Overcoming the Small Percentiles: Our Super Tubie

by Joy Meyer

Our son is our Super Tubie! Even though he is only 3.5 years old, he has been on intravenous Total Parental Nutrition (TPN), a Nasogastric Tube (NG), and now Gastrostomy Tube (G tube).

samSamuel has a delayed food allergy of his intestines called Food Protein Induced Enterocolitis Syndrome (FPIES), and since even before his diagnosis at age one he was overcoming obstacles of small percentiles. From the small percentiles he had fallen to on the growth chart…to the small percentage of children so allergic to corn that he suffered chronic FPIES to even hypoallergenic formulas…to the small percent (according to studies) that cross react to multiple foods (dairy/soy and grains)…to the labs that fell to small percents causing iron and Vitamin C deficiencies necessitating short and long term TPN…and to his latest obstacle overcome—going from reacting to formula and severe aversion to his own G tube, to accepting it, and thriving with the help of a blenderized diet.

IV Nutrition (TPN)

Due to his allergy to the corn syrup in all formulas, the decision was made at 18 months to trial soy. This caused inflammation and enteropathy with blunted intestinal villi (villi are the finger-like projections in your intestines that absorb nutrients). Intestinal villi take additional calories to rebuild, and do not break down and absorb nutrients well when they are blunted. The enteropathy could not be turned around without the extra nutrition and calories that formula (that he was allergic to) provides and thus led to his first course of TPN. An upper-arm PICC line was surgically inserted and we lived for five weeks in the hospital while he received TPN for 20 hours a day.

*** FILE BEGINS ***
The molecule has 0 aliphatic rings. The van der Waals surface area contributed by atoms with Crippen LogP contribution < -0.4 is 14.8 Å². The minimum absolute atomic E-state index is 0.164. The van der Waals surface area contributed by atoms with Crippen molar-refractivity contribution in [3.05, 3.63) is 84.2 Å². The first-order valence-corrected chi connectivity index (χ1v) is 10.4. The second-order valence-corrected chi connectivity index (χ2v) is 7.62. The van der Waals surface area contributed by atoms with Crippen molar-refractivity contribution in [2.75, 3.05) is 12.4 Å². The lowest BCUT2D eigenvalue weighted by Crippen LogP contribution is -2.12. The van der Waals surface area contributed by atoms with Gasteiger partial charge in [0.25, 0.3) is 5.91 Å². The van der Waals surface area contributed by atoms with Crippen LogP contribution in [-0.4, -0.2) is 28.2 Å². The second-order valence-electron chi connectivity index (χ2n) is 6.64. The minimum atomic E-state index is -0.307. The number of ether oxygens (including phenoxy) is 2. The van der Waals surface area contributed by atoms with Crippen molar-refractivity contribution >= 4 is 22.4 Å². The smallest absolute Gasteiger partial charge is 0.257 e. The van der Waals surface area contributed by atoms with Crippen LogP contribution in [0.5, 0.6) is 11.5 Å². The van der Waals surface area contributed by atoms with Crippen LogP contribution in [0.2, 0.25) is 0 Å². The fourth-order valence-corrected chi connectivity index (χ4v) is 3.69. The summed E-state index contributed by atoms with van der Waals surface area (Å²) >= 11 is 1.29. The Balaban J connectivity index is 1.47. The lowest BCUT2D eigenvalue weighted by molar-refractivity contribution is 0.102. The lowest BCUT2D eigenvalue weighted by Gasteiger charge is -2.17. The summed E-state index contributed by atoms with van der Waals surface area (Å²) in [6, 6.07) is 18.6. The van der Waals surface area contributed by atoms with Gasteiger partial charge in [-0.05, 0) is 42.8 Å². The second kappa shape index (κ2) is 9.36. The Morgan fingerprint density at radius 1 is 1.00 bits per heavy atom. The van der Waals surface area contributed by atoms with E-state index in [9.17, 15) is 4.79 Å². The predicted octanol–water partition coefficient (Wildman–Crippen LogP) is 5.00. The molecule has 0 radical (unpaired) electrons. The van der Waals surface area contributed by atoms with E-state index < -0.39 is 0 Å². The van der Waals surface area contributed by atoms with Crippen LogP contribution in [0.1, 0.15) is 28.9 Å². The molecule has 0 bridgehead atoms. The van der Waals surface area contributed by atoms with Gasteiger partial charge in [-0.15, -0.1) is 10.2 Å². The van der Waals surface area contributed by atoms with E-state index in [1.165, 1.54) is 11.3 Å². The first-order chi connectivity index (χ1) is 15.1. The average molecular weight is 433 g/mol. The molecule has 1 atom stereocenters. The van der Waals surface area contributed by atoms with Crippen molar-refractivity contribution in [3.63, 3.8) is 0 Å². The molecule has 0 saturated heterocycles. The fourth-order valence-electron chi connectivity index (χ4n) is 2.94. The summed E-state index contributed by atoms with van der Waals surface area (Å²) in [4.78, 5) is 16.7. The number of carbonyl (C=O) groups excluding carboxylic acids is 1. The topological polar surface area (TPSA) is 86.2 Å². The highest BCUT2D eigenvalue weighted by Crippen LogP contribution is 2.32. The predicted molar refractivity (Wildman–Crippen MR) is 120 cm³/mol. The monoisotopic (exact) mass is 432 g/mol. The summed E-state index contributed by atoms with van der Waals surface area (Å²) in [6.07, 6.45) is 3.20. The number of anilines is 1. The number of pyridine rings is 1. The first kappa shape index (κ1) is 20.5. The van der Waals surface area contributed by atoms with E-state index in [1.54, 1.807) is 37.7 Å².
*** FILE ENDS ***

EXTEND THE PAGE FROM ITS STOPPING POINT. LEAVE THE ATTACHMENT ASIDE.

Just past his second birthday, eight months later, the combination of no nutritionally complete formula, and repeated food trial fails causing more intestinal damage and further malabsorption, we found ourselves in another emergent situation of needing TPN. Weighing the risks of central lines and infections, and then deciding that his need for the nutrients to bypass his intestines outweighed all of that was not an easy decision. However, he was very sick following his latest trial, and we had to proceed with the TPN again. We didn’t know how long he would need to be on it since he needed replacement of his nutrients, regrowth of damaged intestinal villi and gut rest.

Samuel remained on TPN for eight months while he continued to have his limited diet of a few safe foods. After months of gut rest, and through more food trials and fails, TPN provided his body and brain with the needed nutrients. It also taught us how much his immune and gastrointestinal systems functioned and was literally a lifesaver, even through a life-threatening line infection and sepsis. After a second line infection scare that ended up being an FPIES triggered reaction, and due to repeated intestinal damage and noticeable regressive behaviors, we needed to make the choice to convert to an IV port to continue TPN or challenge a formula in his gut. It was decided to challenge his gut once more with another formula, a corn-free formula with hydrolyzed milk protein, Alimentum RTF, in hopes that we could finally find something to supplement his tiny menu. This is when we moved to the NG tube.